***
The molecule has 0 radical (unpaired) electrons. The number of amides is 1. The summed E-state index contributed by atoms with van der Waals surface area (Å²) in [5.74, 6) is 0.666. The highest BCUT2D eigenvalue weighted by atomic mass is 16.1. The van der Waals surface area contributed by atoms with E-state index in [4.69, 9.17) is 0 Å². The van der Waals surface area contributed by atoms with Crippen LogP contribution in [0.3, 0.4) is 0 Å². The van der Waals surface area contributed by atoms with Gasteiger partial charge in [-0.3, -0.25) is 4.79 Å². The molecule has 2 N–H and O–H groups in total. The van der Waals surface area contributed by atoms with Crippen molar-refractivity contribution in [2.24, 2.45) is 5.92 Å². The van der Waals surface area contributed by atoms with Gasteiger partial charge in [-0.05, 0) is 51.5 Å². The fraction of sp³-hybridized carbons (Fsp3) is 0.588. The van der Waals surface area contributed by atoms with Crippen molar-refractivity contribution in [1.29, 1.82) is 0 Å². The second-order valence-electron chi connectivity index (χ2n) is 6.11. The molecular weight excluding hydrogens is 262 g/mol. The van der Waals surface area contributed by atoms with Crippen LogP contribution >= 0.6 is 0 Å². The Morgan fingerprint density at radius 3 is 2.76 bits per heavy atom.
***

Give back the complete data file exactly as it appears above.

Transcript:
The molecule has 0 radical (unpaired) electrons. The number of amides is 1. The summed E-state index contributed by atoms with van der Waals surface area (Å²) in [5.74, 6) is 0.666. The highest BCUT2D eigenvalue weighted by atomic mass is 16.1. The van der Waals surface area contributed by atoms with E-state index in [4.69, 9.17) is 0 Å². The van der Waals surface area contributed by atoms with Crippen LogP contribution in [0.3, 0.4) is 0 Å². The van der Waals surface area contributed by atoms with Gasteiger partial charge in [-0.3, -0.25) is 4.79 Å². The molecule has 2 N–H and O–H groups in total. The van der Waals surface area contributed by atoms with Crippen molar-refractivity contribution in [2.24, 2.45) is 5.92 Å². The van der Waals surface area contributed by atoms with Gasteiger partial charge in [-0.05, 0) is 51.5 Å². The fraction of sp³-hybridized carbons (Fsp3) is 0.588. The van der Waals surface area contributed by atoms with Crippen molar-refractivity contribution in [1.29, 1.82) is 0 Å². The second-order valence-electron chi connectivity index (χ2n) is 6.11. The molecular weight excluding hydrogens is 262 g/mol. The van der Waals surface area contributed by atoms with Crippen LogP contribution >= 0.6 is 0 Å². The Morgan fingerprint density at radius 3 is 2.76 bits per heavy atom.